'Henry IV' Heroic, Engaging; Power, Purpose at Folger
Byline: Jayne Blanchard, THE WASHINGTON TIMES
The Folger's forceful production of 1 Henry IV is very much like the play's hero: comical and waggish in the beginning, but later growing in stature and sense of purpose.
1 Henry IV is the second of Shakespeare's four-part history play cycle that begins with Richard II and is followed by 2 Henry IV and Henry V. The cycle chronicles, with a free hand toward historical facts, the events that led up to the brief reign of England's much-loved King Henry V.
1 Henry IV finds Henry Bollingbroke (Rick Foucheux, who makes Shakespeare's words both immediate and conversational), the newly crowned king, once again at odds with his greatest rival, the Percy family, led by the impetuous young warmonger, Henry Percy, or Hotspur (David Graham Jones). Hotspur and his allies are brewing a rebellion, and Henry IV must gather his loyal men and troops around him. These faithful include his son, Prince Hal (Tom Story), who has been anything but a dutiful and valiant youth like Hotspur.
Prince Hal, on the other hand, has been whooping it up and then some, spending his days in drunkenness and dissolution with his roguish chums in Eastcheap - among them, the incomparable roisterer Falstaff (Delaney Williams, formerly Sgt. Jay Landsman of HBO's The Wire ).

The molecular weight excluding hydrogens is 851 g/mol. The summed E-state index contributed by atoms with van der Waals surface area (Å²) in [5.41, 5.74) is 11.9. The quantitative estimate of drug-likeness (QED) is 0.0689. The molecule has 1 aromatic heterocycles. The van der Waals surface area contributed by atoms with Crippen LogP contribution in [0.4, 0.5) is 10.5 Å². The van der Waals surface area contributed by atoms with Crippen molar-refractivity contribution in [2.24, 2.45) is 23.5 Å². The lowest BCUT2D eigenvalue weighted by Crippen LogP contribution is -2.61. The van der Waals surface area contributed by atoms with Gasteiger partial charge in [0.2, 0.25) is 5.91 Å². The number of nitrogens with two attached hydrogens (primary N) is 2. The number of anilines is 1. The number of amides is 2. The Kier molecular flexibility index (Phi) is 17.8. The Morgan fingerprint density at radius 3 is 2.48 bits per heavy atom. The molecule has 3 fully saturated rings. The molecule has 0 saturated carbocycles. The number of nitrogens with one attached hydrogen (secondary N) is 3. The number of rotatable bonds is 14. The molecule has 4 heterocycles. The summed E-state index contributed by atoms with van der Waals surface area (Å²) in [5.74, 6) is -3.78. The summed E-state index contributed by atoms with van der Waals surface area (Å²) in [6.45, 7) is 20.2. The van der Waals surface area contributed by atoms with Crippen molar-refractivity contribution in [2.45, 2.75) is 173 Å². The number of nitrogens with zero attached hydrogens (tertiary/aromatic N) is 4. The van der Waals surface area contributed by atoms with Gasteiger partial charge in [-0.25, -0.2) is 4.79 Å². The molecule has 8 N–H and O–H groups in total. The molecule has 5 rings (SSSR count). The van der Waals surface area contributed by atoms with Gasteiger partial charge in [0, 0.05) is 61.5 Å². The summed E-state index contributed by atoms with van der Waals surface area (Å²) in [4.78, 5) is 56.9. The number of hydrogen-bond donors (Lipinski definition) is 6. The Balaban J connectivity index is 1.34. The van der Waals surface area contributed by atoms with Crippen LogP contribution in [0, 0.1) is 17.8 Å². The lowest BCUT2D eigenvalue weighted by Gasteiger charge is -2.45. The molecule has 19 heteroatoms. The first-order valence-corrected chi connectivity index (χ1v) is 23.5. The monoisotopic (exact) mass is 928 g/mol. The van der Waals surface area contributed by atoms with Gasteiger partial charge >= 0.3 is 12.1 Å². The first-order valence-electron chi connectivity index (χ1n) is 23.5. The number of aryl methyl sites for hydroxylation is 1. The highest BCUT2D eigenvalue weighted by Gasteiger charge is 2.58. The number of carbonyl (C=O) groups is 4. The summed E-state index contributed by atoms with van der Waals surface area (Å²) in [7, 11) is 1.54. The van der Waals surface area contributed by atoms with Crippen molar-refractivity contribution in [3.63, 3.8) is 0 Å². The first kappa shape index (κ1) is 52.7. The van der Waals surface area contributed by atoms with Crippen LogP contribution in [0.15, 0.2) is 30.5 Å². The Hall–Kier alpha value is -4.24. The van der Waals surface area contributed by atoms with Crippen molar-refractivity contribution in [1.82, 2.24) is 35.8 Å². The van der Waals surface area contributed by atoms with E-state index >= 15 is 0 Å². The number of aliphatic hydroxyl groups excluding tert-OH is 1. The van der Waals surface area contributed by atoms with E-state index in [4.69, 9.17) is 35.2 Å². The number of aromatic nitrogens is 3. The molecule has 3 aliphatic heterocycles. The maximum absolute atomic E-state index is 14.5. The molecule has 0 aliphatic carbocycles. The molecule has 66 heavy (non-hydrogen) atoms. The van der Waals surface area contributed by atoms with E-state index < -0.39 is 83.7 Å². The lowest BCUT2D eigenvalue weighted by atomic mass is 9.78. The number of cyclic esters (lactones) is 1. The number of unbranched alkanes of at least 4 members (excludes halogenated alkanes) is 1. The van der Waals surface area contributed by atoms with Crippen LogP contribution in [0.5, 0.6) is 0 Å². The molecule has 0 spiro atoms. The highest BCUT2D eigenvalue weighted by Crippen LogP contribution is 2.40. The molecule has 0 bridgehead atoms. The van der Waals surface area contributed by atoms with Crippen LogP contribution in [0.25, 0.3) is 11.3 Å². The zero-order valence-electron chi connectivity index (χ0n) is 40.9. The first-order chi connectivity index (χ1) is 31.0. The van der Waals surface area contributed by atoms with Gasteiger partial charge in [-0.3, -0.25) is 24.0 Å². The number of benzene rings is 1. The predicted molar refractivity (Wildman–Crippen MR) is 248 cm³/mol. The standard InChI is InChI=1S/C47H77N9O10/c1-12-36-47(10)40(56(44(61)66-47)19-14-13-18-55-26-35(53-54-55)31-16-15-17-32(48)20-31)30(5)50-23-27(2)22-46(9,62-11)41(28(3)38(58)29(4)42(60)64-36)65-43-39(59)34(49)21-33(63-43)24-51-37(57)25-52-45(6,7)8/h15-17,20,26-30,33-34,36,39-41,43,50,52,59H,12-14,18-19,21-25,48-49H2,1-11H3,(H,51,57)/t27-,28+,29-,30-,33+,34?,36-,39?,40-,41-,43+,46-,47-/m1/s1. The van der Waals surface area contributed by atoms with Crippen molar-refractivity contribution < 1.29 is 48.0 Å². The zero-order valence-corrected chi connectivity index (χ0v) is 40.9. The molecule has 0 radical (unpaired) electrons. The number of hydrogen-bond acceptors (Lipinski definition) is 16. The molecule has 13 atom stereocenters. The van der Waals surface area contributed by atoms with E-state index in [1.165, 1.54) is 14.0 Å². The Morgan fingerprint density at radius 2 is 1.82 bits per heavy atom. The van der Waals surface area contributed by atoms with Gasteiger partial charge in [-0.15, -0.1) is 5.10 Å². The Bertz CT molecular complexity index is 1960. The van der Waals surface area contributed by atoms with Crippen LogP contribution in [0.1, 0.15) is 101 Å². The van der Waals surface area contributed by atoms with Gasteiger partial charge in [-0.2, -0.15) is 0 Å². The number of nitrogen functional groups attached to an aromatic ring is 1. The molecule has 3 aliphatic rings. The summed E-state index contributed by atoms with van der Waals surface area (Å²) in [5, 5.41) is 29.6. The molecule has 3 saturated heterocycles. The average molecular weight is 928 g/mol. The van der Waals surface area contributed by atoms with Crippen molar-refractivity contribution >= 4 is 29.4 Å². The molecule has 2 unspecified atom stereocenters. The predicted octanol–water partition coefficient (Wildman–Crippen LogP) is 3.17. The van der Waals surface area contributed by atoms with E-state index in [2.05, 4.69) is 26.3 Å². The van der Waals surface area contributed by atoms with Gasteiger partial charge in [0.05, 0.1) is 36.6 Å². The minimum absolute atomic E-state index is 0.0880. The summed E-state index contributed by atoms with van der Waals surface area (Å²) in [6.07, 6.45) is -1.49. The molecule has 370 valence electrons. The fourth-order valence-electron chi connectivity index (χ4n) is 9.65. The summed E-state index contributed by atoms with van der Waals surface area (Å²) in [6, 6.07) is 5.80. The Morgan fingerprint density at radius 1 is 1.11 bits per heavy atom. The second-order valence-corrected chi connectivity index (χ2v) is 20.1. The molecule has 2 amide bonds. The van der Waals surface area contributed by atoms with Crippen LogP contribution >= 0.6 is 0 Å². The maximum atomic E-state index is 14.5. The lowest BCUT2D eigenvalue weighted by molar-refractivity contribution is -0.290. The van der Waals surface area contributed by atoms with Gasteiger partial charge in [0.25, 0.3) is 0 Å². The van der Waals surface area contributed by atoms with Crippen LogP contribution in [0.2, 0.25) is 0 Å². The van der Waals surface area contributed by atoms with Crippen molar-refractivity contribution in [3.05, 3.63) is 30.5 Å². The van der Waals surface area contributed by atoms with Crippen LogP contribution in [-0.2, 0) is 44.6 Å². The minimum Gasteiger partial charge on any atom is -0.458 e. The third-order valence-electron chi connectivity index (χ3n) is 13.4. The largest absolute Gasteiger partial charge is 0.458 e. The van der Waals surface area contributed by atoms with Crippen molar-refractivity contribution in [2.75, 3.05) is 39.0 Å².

To preserve the throne, Prince Hal has to put aside his boyish ways, gain the trust of his father, and embrace his fate. This transformation from bratty prince to future king is a breathtaking one. In order for it to work, we must feel affection toward Prince Hal in the beginning and a burgeoning sense of reverence at the end. Mr. Story is quite ingratiating as the devilish fair-haired child, reveling in his impudence and supremacy like a toddler with a bowl of ice cream on his head. His sense of mature command takes awhile to develop, but you do get a glimpse of the character's requisite gravity in the final scenes. …